Paragon turned 35 this year, and as I reflect on radio in 1988 vs. 2023, the changes are gigantic. Radio in 1988 was closer in technology, sound, and spirit to 1953 as compared to 2023. I am struck by the radical changes since Paragon began.

  1988 2023
Technology Analog Digital
Distribution AM/FM Streaming, apps, smart speakers, HD
Devices Radios Phones, computers, smart speakers
Studios One primary Multiple including remote and at home
Studio Equipment Turntable, cart machines Computer
Studio Playback Reel-to-reel, carts, records, CDs Automation
Media Audio Audio & video
Ownership Commercial: Countless national & local owners

Non-Commercial: University licensed non-commercial

Commercial: 3 huge consolidated national owners & a handful of others

Non-Commercial: Community and University licensed public media

Public Radio Listenership 11 million 30 million +
Competition Other radio stations Digital streaming & narrow content platforms
Revenue Significant national advertising Primarily local advertising including digital and events
Formats Could count on 2 hands Dozens including multiple ethnic
Content Locally produced Primarily nationally produced and syndicated
Program Distribution Reel-to-reel and 3-meter satellite dishes Small dish satellite & internet
On-Air Hosts Mostly local & in-studio Mostly syndicated & voice-tracked local hosts
On-Air Operators 3rd class operator permit Nothing
Daily Logs Paper Computer
Scheduling By hand Software
Music Distribution Vinyl and CDs Digital downloads
Listener Feedback Request lines Social media, texting
Music Information Books, periodicals, radio Internet
Music Reporting Phoning in adds Automated monitoring
News Sourcing Newspapers, TV Internet, news feeds
Research Quantitative: Telephone

Qualitative: In-Person Focus Groups

Quantitative: Online

Qualitative: Virtual Focus Groups & In-Depth Interviews

Marketing TV, billboards, telemarketing Websites, geo-targeted social media


Which leads me to ponder, “What hasn’t changed in radio since 1988?” The success factors remain remarkably similar:

  • Focusing on the LOCAL audience
  • Know your market.  Audience research is critical to providing a unique and appealing station that separates from the pack and fills a void in your market.
  • See it, then be and live it.  This requires a comprehensive strategy that begins with your Mission, Vision, Goals, and a Target Audience, and includes a thorough and accountable implementation process.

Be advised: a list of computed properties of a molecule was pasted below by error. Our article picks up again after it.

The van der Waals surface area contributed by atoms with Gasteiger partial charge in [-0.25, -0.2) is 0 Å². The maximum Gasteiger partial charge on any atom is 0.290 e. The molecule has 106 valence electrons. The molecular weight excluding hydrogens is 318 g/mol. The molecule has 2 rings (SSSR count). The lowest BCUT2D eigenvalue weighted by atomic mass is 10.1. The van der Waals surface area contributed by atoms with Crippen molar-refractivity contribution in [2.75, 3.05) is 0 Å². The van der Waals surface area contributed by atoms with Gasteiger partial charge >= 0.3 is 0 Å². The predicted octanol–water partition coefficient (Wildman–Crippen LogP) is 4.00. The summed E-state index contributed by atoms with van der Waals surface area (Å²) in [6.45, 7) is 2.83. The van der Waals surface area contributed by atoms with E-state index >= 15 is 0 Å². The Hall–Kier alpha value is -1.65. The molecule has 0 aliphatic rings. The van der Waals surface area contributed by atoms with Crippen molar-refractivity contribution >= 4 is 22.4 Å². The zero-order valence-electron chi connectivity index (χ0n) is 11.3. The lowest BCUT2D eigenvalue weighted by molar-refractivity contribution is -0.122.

• Local talent
  • Community engagement
  • Radio stations are like babies that require continuous love, patience, feeding, and attention.
  • New is hard.  Being new interrupts the status quo and upsets convention, and there are many forces that want you to fail.  Starting from scratch is not for the faint of heart.
  • If you choose to be different, be very, very, very different.  Being sort of different won’t be noticed.
  • When in doubt, always turn left.  Keep taking chances and always make the bold vs. safe choices.  Otherwise, the magnetism of our culture and industry will keep pulling you back into the middle.
  • It’s not about just thinking outside the box.  It’s about knowing when to work inside and outside the box.  There are valuable tools on both sides of the box and the trick is knowing when to use them.
  • People + Plan + Resources.  Radio is a simple business.  If you have the best people with a great Action Plan and the resources to implement it, then success will follow.
  • Being “brilliant on the basics” matters every day.  Just like you notice when a little something is out of place in an app or at a restaurant, the audience hears those things on your station.  Fix them or listeners will make other choices.

Paragon itself has morphed with the times. In 1988, we were strictly a radio research firm without consulting, and our primary clients were three radio groups that no longer exist – CBS Radio, Nationwide, and Susquehanna. Today, Paragon is a full-service media consultancy working for the leading LOCAL operators in America, including numerous NPR News and music stations spanning Triple A, Jazz, Classical, and Urban Alternative. In 1988, our Denver headquarters housed the entire staff, while today our staff works from their homes across America. Our recent rebranding with the slogan “Content Reinvented” tells you where we think radio is headed. Same as it ever was. Same as it ever was.

Learn more about Mike Henry.